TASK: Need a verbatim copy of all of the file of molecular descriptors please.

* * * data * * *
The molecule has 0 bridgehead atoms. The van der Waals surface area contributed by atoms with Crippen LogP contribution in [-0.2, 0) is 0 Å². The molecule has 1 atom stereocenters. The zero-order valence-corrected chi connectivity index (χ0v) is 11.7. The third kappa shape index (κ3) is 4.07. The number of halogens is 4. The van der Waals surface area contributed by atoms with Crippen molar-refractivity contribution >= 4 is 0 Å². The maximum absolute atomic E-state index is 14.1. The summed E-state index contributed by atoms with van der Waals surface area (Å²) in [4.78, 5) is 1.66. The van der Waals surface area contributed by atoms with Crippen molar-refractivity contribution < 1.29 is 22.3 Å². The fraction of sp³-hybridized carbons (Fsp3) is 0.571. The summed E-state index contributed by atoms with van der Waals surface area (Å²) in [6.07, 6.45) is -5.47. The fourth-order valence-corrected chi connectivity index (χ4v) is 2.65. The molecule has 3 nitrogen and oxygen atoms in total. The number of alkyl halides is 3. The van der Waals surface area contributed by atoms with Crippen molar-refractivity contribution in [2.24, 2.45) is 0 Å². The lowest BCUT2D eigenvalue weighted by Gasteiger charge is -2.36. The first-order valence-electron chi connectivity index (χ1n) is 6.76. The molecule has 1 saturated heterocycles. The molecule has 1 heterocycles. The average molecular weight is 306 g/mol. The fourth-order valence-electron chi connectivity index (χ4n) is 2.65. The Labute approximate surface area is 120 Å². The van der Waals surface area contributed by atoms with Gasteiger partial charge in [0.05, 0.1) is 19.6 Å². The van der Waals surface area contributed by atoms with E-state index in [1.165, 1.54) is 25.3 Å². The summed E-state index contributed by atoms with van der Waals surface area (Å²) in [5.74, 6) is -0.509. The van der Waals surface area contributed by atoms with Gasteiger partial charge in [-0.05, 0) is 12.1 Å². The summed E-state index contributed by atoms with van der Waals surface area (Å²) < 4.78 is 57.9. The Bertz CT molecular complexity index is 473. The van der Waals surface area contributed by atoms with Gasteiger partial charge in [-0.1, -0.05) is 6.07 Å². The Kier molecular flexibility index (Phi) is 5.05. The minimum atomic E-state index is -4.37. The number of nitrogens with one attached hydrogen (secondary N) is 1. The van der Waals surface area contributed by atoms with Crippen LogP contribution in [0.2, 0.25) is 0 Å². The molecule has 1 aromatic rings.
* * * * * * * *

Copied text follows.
The molecule has 0 bridgehead atoms. The van der Waals surface area contributed by atoms with Crippen LogP contribution in [-0.2, 0) is 0 Å². The molecule has 1 atom stereocenters. The zero-order valence-corrected chi connectivity index (χ0v) is 11.7. The third kappa shape index (κ3) is 4.07. The number of halogens is 4. The van der Waals surface area contributed by atoms with Crippen molar-refractivity contribution >= 4 is 0 Å². The maximum absolute atomic E-state index is 14.1. The summed E-state index contributed by atoms with van der Waals surface area (Å²) in [4.78, 5) is 1.66. The van der Waals surface area contributed by atoms with Crippen molar-refractivity contribution < 1.29 is 22.3 Å². The fraction of sp³-hybridized carbons (Fsp3) is 0.571. The summed E-state index contributed by atoms with van der Waals surface area (Å²) in [6.07, 6.45) is -5.47. The fourth-order valence-corrected chi connectivity index (χ4v) is 2.65. The molecule has 3 nitrogen and oxygen atoms in total. The number of alkyl halides is 3. The van der Waals surface area contributed by atoms with Crippen molar-refractivity contribution in [2.24, 2.45) is 0 Å². The lowest BCUT2D eigenvalue weighted by Gasteiger charge is -2.36. The first-order valence-electron chi connectivity index (χ1n) is 6.76. The molecule has 1 saturated heterocycles. The molecule has 1 heterocycles. The average molecular weight is 306 g/mol. The fourth-order valence-electron chi connectivity index (χ4n) is 2.65. The Labute approximate surface area is 120 Å². The van der Waals surface area contributed by atoms with Gasteiger partial charge in [0.05, 0.1) is 19.6 Å². The van der Waals surface area contributed by atoms with E-state index in [1.165, 1.54) is 25.3 Å². The summed E-state index contributed by atoms with van der Waals surface area (Å²) in [5.74, 6) is -0.509. The van der Waals surface area contributed by atoms with Gasteiger partial charge in [-0.05, 0) is 12.1 Å². The summed E-state index contributed by atoms with van der Waals surface area (Å²) < 4.78 is 57.9. The Bertz CT molecular complexity index is 473. The van der Waals surface area contributed by atoms with Gasteiger partial charge in [-0.1, -0.05) is 6.07 Å². The Kier molecular flexibility index (Phi) is 5.05. The minimum atomic E-state index is -4.37. The number of nitrogens with one attached hydrogen (secondary N) is 1. The van der Waals surface area contributed by atoms with Crippen LogP contribution in [0.2, 0.25) is 0 Å². The molecule has 1 aromatic rings.